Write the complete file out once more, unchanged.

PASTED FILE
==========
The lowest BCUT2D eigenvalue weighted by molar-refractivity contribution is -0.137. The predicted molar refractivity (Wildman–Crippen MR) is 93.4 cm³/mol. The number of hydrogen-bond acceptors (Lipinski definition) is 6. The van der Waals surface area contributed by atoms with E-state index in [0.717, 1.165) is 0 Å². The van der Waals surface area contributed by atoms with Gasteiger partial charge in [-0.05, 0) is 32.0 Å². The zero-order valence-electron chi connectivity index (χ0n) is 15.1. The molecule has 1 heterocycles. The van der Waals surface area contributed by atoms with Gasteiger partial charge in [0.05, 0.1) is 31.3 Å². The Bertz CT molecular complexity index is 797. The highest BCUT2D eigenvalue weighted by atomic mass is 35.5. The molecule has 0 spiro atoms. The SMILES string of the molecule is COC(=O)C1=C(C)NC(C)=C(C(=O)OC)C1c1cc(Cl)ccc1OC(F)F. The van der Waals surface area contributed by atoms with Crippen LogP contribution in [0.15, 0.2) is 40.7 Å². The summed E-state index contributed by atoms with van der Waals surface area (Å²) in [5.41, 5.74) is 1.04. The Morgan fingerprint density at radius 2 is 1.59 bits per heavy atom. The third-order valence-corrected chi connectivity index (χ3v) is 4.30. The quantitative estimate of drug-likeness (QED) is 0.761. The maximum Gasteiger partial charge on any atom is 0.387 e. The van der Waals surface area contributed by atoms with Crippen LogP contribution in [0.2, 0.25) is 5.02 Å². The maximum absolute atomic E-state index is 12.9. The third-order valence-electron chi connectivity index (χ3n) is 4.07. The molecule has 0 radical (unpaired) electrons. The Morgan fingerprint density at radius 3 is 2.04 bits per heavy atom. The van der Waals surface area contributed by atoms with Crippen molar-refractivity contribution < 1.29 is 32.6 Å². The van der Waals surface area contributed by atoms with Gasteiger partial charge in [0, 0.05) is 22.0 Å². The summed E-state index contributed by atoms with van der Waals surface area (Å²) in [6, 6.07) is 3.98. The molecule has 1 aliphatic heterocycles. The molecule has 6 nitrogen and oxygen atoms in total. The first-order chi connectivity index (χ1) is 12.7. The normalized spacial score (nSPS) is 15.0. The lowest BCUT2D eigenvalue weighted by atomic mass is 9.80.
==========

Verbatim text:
The lowest BCUT2D eigenvalue weighted by molar-refractivity contribution is -0.137. The predicted molar refractivity (Wildman–Crippen MR) is 93.4 cm³/mol. The number of hydrogen-bond acceptors (Lipinski definition) is 6. The van der Waals surface area contributed by atoms with E-state index in [0.717, 1.165) is 0 Å². The van der Waals surface area contributed by atoms with Gasteiger partial charge in [-0.05, 0) is 32.0 Å². The zero-order valence-electron chi connectivity index (χ0n) is 15.1. The molecule has 1 heterocycles. The van der Waals surface area contributed by atoms with Gasteiger partial charge in [0.05, 0.1) is 31.3 Å². The Bertz CT molecular complexity index is 797. The highest BCUT2D eigenvalue weighted by atomic mass is 35.5. The molecule has 0 spiro atoms. The SMILES string of the molecule is COC(=O)C1=C(C)NC(C)=C(C(=O)OC)C1c1cc(Cl)ccc1OC(F)F. The van der Waals surface area contributed by atoms with Crippen LogP contribution in [0.15, 0.2) is 40.7 Å². The summed E-state index contributed by atoms with van der Waals surface area (Å²) in [5.41, 5.74) is 1.04. The Morgan fingerprint density at radius 2 is 1.59 bits per heavy atom. The third-order valence-corrected chi connectivity index (χ3v) is 4.30. The quantitative estimate of drug-likeness (QED) is 0.761. The maximum Gasteiger partial charge on any atom is 0.387 e. The van der Waals surface area contributed by atoms with Crippen LogP contribution in [0.2, 0.25) is 5.02 Å². The maximum absolute atomic E-state index is 12.9. The third-order valence-electron chi connectivity index (χ3n) is 4.07. The molecule has 0 radical (unpaired) electrons. The Morgan fingerprint density at radius 3 is 2.04 bits per heavy atom. The van der Waals surface area contributed by atoms with Crippen molar-refractivity contribution < 1.29 is 32.6 Å². The van der Waals surface area contributed by atoms with Gasteiger partial charge in [0, 0.05) is 22.0 Å². The summed E-state index contributed by atoms with van der Waals surface area (Å²) in [6, 6.07) is 3.98. The molecule has 1 aliphatic heterocycles. The molecule has 6 nitrogen and oxygen atoms in total. The first-order chi connectivity index (χ1) is 12.7. The normalized spacial score (nSPS) is 15.0. The lowest BCUT2D eigenvalue weighted by atomic mass is 9.80.